Vulnerability Management: The under-appreciated program trucking companies cannot ignore

Antwan Banks Headshot
Updated Aug 2, 2023

A vulnerability management (VM) program is probably not the first thing most trucking companies think of when they set their priorities. They’re concerned with maintaining vehicles, retaining drivers, working well with shippers and 3PLs, and managing issues like fuel costs, routing, delivery schedules and so forth.

That’s understandable. But if these companies realized how vulnerable they are without a patching plan or VM program, they might add patching to the priority list without sacrificing the others.

My hope is that this column will make you fully aware and spur others to take that action.

What is Vulnerability Management (VM)?

VM is simply a program to apply, in a timely manner, security updates called patches to all Operating Systems (OSs) within an organization. It’s merely the ongoing commitment to cybersecurity updates. We call it patching because the nature of a digitized world requires so many system updates, and that requires constant actions to address security holes.

This is one of the most glaring vulnerabilities that hackers exploit. They know that every trucking company’s operating system requires frequent updates, which means old patches have to be replaced by new ones. Some use Linux. Some use Microsoft. Often, you’ll see a combination of the two since many trucking companies have multiple operating systems.

The designers of these operating systems come up with updates frequently. Once a month is not out of the question. Microsoft has Patch Tuesday where they push out patches the second Tuesday of each month.

If only it were that easy

The trouble is that applying the patches is more complicated than merely telling your computer, “Okay, fine. Run the update.” Indeed, patching can break things if it isn’t done correctly. The average person who starts recklessly patching everything in sight can produce more problems than solutions.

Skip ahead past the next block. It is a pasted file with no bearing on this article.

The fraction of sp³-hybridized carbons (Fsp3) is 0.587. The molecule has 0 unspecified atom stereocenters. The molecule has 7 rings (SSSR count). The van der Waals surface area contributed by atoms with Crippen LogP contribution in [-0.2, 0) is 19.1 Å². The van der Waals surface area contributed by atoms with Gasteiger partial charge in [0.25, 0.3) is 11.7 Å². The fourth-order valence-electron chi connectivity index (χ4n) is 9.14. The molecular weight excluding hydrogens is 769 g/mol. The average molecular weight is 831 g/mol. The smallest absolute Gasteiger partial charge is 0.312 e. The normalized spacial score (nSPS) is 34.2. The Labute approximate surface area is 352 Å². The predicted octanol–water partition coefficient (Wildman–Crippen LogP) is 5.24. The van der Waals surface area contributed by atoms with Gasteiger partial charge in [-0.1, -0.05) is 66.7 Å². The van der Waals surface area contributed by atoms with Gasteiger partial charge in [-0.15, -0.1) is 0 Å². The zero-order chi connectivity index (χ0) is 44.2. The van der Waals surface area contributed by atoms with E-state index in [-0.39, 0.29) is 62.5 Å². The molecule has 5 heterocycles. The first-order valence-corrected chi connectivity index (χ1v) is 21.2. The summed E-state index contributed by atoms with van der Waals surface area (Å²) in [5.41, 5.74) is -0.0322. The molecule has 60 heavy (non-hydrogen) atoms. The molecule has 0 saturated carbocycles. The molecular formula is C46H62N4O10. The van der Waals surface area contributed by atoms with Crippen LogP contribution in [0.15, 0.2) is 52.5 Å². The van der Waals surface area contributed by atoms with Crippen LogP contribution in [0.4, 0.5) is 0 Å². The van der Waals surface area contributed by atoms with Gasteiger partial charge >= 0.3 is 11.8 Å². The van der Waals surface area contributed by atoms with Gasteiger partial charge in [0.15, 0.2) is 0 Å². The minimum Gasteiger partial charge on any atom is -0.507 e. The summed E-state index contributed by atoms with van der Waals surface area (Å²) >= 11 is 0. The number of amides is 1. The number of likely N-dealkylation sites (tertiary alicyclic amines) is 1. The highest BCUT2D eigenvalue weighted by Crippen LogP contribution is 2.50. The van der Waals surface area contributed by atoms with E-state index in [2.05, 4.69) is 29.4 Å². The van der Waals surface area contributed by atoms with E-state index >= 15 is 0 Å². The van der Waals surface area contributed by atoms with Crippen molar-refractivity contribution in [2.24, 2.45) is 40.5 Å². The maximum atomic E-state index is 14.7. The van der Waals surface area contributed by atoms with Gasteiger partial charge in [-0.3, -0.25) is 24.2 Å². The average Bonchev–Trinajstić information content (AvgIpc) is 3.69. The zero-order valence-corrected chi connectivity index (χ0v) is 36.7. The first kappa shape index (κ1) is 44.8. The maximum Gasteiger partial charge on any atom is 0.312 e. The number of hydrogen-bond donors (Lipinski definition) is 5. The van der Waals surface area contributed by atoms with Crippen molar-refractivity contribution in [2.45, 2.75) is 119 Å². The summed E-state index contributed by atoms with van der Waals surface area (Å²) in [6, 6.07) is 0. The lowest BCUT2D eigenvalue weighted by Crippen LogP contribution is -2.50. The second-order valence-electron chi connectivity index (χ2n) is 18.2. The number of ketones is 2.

Even though companies have automated tools, the use of the automated tools often requires someone who possesses system administrator skills. Also, the scans to determine what should be patched/updated is normally done during non-production hours like nights or weekends. Remember, hackers absolutely possess this level of skill, and they don’t restrict their hours to nights and weekends. They know exactly what they’re doing and they’re on top of it. They are typically more diligent about looking for security holes in your system than you are about closing them off.

A trucking company’s network typically has multiple systems that need to update their patches. They have multiple servers. They have a great many workstations. They have employees working from home with company computers.

From the perspective of a trucking company, executives who are trying to handle day-to-day priorities, it’s easy to understand why this doesn’t appear to belong at the top of the list. Not only does it concern a seemingly invisible threat, but it’s also complicated.

Varied threat levels

For example, there are different levels of what we security people call criticalities. All patches are important, but they can be categorized as low-, moderate- and high priorities. And within those three groups, you have some elements of your system that are Internet-facing and others that are not. If something is Internet-facing, you need to patch it as soon as possible. If it’s high-priority and Internet-facing, you need to patch it right now.